Whitney Tilson Down 4% In Q1, -7% In 2015; Lumber Liquidators Is Biggest Short

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Whitney Tilson was down 7.3 percent in 2015 as we previously reported. Now that is has been sent out we can post the full thing. Below is an excerpt from his latest email discussing performance issues and more.

In this, my 17th annual letter, I seek to frankly assess the fund’s performance and share my thoughts on various matters including, most importantly, why I am very confident in our fund’s future prospects. Below I disclose and discuss our fund’s 10 largest long positions as well as its largest short, Lumber Liquidators.



Our fund declined 7.3% in 2015 vs. +1.4% for the S&P 500 (with dividends reinvested), as this table shows:

Following the re-launch of our fund three years ago, we had two solid years (+16.6% in 2013 and +13.7% in 2014), so it was disappointing to give back half of 2014’s gains last year.


Four stocks killed our performance last year: Canadian Pacific (-33.7%), Platform Specialty Products (-44.7%), Avis (-45.3%) and Micron (-59.6%). I bought them all well, as each roughly doubled (they were four of our five biggest winners in 2014), but I failed to sell and thus we have now round-tripped them.


I’ve certainly learned a good lesson about the need to sell cyclical stocks when the cycle is at its peak. Today, however, especially with all four down even further this year, I believe that each is at a cyclical trough and poised to significantly outperform.


These losses more than offset the gains from JetBlue (+42.8%) and an epic year on the short side, as four of our major positions collapsed: World Acceptance (-53.3%), Exact Sciences (-66.4%), Lumber Liquidators (-73.8%) and Unilife (-85.1%).


… I believe that keeping portfolio turnover low is critical to long-term success. As such, at the end of 2015, we still held 11 of the 12 largest positions we held at the start of the year (discussed in last year’sannual letter). The stocks I did sell during the year – smaller positions in American Airlines, AIG, Hertz, magicJack, Pershing Square Holdings and AIG – all turned out to be good sales.


The fund is currently 96% long (20 positions) and 15% short (10 positions). Here are the top 10 long positions (all those 4% or larger), which account for two-thirds of the fund’s long exposure, ranked in descending order of size:


  1. Berkshire Hathaway
  2. Howard Hughes
  3. Canadian Pacific
  4. Spirit Airlines
  5. General Electric
  6. Platform Specialty Products
  7. Air Products & Chemicals
  8. Goldman Sachs
  9. Reading International
  10. Micron Technology


(Past performance is not indicative of future results. Please refer to additional disclosures at the end of the attached investor letter.)


In Q1, the fund was down 3.6% vs. +1.3% for the S&P 500.


2) Three weeks from tomorrow I will be attending my 18th consecutive Berkshire Hathaway annual meeting in Omaha. If you’re going to be there, I’d like to invite you to two events on Friday evening and Saturday afternoon, both in the St. Nicholas Room at the Omaha Hilton:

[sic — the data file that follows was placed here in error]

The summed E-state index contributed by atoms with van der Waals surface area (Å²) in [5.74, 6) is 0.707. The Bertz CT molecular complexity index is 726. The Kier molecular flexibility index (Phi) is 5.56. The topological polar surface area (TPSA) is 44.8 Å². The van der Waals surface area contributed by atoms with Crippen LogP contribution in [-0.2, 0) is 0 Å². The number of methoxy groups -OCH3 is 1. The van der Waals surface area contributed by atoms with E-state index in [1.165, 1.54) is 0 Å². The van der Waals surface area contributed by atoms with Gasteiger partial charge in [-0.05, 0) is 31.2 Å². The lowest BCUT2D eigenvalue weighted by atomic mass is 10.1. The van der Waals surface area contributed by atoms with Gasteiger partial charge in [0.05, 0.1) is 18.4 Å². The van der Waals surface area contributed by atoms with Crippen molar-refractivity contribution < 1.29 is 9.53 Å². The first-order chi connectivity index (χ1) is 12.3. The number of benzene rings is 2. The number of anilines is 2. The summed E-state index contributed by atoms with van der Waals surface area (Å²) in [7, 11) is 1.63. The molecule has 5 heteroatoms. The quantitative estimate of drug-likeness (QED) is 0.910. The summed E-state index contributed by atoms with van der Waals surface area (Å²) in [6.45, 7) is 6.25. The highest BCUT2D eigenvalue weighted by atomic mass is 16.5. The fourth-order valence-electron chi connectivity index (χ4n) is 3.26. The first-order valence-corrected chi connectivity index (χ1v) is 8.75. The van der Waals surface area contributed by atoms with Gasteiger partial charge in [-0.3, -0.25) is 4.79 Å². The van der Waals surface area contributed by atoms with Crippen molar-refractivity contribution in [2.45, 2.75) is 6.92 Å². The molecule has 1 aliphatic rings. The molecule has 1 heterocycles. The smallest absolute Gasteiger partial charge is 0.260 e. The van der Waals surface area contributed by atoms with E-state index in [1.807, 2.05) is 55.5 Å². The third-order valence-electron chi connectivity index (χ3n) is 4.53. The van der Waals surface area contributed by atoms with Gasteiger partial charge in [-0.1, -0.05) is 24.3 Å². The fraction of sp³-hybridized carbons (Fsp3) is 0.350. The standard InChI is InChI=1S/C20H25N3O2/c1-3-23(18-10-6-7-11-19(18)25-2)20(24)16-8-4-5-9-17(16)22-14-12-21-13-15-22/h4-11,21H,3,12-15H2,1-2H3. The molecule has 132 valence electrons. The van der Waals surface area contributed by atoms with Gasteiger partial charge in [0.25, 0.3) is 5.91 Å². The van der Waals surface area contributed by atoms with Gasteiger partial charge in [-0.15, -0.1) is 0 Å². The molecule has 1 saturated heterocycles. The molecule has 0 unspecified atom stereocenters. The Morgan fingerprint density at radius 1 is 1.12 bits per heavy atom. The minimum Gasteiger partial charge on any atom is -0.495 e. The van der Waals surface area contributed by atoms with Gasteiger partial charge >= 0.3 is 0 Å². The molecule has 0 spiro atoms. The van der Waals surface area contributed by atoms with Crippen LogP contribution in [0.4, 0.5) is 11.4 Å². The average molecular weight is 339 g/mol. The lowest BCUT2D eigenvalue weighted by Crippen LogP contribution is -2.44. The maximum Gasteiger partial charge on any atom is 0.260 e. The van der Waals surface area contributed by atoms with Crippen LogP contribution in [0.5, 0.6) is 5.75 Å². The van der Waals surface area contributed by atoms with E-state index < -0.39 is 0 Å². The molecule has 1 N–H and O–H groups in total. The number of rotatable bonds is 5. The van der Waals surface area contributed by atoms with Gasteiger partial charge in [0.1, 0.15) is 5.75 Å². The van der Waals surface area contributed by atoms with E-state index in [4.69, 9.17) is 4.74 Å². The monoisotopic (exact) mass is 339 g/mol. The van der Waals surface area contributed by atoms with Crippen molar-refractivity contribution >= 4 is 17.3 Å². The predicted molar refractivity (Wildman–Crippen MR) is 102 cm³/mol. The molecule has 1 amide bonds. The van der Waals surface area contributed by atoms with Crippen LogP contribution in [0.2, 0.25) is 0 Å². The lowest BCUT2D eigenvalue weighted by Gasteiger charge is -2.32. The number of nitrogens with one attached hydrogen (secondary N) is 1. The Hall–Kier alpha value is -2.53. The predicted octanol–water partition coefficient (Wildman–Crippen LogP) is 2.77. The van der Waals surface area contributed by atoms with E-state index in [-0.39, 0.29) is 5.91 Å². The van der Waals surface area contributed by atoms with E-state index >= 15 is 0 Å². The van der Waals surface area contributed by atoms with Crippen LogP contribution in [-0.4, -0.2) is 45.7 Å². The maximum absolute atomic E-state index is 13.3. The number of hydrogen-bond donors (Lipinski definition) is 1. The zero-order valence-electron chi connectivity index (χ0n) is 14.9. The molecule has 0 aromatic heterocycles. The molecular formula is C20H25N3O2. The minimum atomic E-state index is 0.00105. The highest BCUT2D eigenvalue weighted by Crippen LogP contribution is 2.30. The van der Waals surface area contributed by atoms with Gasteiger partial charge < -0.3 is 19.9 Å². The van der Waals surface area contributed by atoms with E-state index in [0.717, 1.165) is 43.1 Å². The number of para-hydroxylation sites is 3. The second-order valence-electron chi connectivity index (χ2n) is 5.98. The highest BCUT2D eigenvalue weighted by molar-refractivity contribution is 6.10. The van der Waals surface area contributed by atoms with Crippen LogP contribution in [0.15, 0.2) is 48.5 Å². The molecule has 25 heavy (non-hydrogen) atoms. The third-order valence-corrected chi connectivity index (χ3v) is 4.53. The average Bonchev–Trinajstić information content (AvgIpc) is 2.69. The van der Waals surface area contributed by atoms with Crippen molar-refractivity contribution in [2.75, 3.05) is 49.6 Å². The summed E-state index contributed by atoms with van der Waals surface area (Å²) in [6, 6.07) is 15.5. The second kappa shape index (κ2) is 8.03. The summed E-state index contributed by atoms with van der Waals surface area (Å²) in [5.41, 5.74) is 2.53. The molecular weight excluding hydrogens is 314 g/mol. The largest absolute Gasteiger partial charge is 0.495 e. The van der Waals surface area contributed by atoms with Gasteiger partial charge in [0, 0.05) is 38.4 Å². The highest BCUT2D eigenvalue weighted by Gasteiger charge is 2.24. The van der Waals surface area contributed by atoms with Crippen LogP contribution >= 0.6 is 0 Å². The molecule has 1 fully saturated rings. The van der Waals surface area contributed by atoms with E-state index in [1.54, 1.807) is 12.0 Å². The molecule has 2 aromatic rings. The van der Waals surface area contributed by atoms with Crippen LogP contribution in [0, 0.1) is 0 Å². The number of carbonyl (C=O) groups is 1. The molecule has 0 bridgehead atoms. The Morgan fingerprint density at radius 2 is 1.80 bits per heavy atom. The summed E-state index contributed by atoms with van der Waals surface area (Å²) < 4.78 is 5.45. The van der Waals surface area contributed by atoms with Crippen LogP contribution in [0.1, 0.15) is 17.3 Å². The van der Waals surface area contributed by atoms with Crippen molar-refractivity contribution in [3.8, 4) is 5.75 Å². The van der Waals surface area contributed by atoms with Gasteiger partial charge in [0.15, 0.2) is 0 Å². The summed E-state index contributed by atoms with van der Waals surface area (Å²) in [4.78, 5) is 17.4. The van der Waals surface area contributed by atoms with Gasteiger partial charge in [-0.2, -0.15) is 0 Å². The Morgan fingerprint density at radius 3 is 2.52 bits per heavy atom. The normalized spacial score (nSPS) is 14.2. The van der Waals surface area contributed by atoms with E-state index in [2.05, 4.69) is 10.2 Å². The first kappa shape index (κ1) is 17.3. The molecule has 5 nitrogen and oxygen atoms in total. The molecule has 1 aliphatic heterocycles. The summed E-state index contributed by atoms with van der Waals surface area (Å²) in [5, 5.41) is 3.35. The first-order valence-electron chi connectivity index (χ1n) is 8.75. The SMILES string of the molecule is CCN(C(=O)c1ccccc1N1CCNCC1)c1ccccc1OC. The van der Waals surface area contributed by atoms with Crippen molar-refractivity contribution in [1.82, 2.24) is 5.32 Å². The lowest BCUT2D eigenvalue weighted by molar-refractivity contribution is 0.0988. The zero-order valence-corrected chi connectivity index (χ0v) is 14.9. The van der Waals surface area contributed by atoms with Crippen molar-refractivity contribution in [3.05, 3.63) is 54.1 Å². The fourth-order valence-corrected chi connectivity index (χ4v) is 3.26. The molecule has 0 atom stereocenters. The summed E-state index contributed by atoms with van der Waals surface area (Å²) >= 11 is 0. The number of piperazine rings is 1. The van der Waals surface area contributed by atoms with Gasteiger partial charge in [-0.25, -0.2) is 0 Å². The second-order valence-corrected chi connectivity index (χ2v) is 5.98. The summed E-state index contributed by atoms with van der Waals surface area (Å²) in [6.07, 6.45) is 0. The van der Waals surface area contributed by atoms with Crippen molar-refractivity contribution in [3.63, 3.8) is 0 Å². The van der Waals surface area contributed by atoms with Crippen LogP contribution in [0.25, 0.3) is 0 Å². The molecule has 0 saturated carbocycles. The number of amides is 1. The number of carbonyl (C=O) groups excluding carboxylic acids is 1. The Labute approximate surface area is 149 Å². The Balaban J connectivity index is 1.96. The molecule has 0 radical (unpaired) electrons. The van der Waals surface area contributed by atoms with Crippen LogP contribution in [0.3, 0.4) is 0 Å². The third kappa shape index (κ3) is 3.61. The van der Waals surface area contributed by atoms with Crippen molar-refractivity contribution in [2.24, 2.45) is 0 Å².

1)      My friend Chuck Gillman and I are hosting our annual cocktail party from 8pm-midnight on Friday, April 29th. No agenda, no speeches, no dress code – just come, enjoy the drinks and snacks, and meet other value investors.


2)      Chuck and I are also sponsoring a casual get-together immediately following the annual meeting on Saturday, April 30th – just walk across the street or take the skybridge to the Hilton. It will end around 6pm.


(I have to leave early to get back to NYC for a friend’s wedding, so I will only be at the Friday night event.)


To RSVP for either of these events, please email Jill at [email protected] and include:


  • Which event(s) you plan to attend
  • Your name as you wish it to appear on your nametag
  • Your city as you wish it to appear on your nametag


I look forward to seeing you!


3) I did a video interview with Yahoo Finance on Monday and discussed Berkshire Hathaway. Click here to watch it (4:40).


4) I have updated my updated Berkshire slide presentation, which is always posted at www.tilsonfunds.com/BRK.pdf.


I now peg intrinsic value at $283,000/A share (equal to 1.82x book), based on $159,794 of investments per share plus 10x $12,304 the pre-tax earnings of the operating businesses.


The upside/downside ratio for the stock is now very favorable as it has 45% upside to hit my estimate of intrinsic value one year from now ($308,000), and only 12% downside to 1.2x book value ($186,601), a floor given that Buffett has a ton of dry powder and would be an eager buyer. (On the first page of his annual letter, he wrote “Berkshire’s intrinsic value far exceeds its book value. That’s why we would be delighted to repurchase our shares should they sell as low as 120% of book value. At that level, purchases would instantly and meaningfully increase per-share intrinsic value for Berkshire’s continuing shareholders.”)


PS–I’m pleased to see that Buffett has finally started including the profits of Berkshire’s insurance subsidiaries in the operating earnings figure provided to investors. I’ve long believed that Buffett was being overly conservative in excluding these earnings because Berkshire’s insurance subsidiaries are so diverse and consistently profitable, so had always added about $600/A share to Berkshire’s pre-tax earnings number (about half of the long-term average).


5) A good collection of some of Buffett’s wisest words, from his just-released 2010 testimony to the Financial Crisis Inquiry Committee. Here are some excerpts from this article:

One way to make sense of what happened is piecing together stories from those involved. The government tried this six years ago when it set up the Financial Crisis Inquiry Committee, interviewing dozens of bankers, regulators, top investors and politicians to try to figure out what happened.

One person the committee questioned was Warren Buffett. The interview took place in 2010, but the transcript wasn’t public until last week.